Waste Management purchases electronic teaching systems
If you have pre-teens or teens in your family, you no doubt witness technology in action on a daily basis. From having control of the TVs remote to mastering video games to expertly text messaging friends on their phones, these young men and women are highly skilled.
And thanks to Waste Management, Inc., students at Lewisburg Middle School and Marshall County High School are using their technological talents in the classroom. The company has donated a Classroom Performance System (CPS), worth $3,500 each, to the two schools.
CPS is a wireless hand-held interactive data collection system that allows the teacher and students to have immediate feedback on tests, quizzes, and lessons. For example, during a test every student in the classroom has a response pad, which looks a lot like a remote control…used to answer multiple choice questions.
The teacher simply asks the questions, and each student enters the answers on his or her individual response pad. The CPS instantly correlates the results, letting the teacher and students know what area of studies they need to concentrate on.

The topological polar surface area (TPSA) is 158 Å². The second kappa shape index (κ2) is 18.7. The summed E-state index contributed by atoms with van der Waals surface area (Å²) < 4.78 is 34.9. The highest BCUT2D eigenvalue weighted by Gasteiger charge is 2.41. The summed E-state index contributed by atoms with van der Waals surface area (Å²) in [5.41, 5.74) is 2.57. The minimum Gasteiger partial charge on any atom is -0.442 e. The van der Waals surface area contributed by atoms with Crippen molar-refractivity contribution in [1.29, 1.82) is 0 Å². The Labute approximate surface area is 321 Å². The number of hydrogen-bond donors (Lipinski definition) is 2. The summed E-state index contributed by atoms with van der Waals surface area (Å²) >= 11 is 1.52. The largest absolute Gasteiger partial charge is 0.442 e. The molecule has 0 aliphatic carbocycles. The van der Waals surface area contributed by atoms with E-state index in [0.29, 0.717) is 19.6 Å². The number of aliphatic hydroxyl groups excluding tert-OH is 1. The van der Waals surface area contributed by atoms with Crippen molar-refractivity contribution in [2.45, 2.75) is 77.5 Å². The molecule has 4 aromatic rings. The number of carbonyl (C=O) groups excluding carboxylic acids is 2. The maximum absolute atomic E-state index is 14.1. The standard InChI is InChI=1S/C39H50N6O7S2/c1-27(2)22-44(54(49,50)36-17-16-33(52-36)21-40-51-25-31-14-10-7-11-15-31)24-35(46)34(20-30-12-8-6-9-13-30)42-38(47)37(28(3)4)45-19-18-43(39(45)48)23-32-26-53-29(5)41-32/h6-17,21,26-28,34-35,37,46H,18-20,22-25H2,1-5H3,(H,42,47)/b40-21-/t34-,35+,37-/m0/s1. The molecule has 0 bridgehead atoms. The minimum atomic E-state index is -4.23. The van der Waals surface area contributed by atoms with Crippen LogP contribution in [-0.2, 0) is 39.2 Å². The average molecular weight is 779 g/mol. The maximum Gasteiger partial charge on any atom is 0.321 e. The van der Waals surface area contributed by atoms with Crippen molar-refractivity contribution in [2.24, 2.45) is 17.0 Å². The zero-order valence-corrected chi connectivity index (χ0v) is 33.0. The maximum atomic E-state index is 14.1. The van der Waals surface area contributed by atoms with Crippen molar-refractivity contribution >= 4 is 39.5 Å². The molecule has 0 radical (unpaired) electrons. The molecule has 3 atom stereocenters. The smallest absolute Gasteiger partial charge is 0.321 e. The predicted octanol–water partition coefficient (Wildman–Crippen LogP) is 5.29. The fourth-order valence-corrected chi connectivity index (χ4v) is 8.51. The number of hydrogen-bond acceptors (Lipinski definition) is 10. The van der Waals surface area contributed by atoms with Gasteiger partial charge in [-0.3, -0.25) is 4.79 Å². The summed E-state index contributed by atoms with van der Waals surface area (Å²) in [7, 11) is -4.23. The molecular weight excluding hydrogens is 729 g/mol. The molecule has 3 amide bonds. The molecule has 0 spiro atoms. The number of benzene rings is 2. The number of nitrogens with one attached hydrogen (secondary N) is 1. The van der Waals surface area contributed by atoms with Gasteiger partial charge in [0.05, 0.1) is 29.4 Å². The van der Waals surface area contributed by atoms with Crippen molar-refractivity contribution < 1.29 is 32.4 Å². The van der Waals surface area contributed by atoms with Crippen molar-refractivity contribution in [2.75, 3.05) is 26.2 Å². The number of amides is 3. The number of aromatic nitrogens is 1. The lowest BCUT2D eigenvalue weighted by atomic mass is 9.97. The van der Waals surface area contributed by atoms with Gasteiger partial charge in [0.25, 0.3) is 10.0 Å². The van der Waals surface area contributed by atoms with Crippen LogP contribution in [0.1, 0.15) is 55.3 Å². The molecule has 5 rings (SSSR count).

Say, for instance, around 85 percent to 90 percent of the class answers a question correctly, they know they can move on to other points in the subject. However, if only about half of the class correctly answers the question, spending more time on the topic is in order. "With the CPS, we are targeting areas that need attention," stated MCHS assistant principal Deborah Wade.
In addition to using the CPS during tests and lessons, the system will be used to enhance Gateway scores, ACT prep, and AP classes. With the two units purchased by Waste Management, Marshall County School System now has five CPS systems in operation.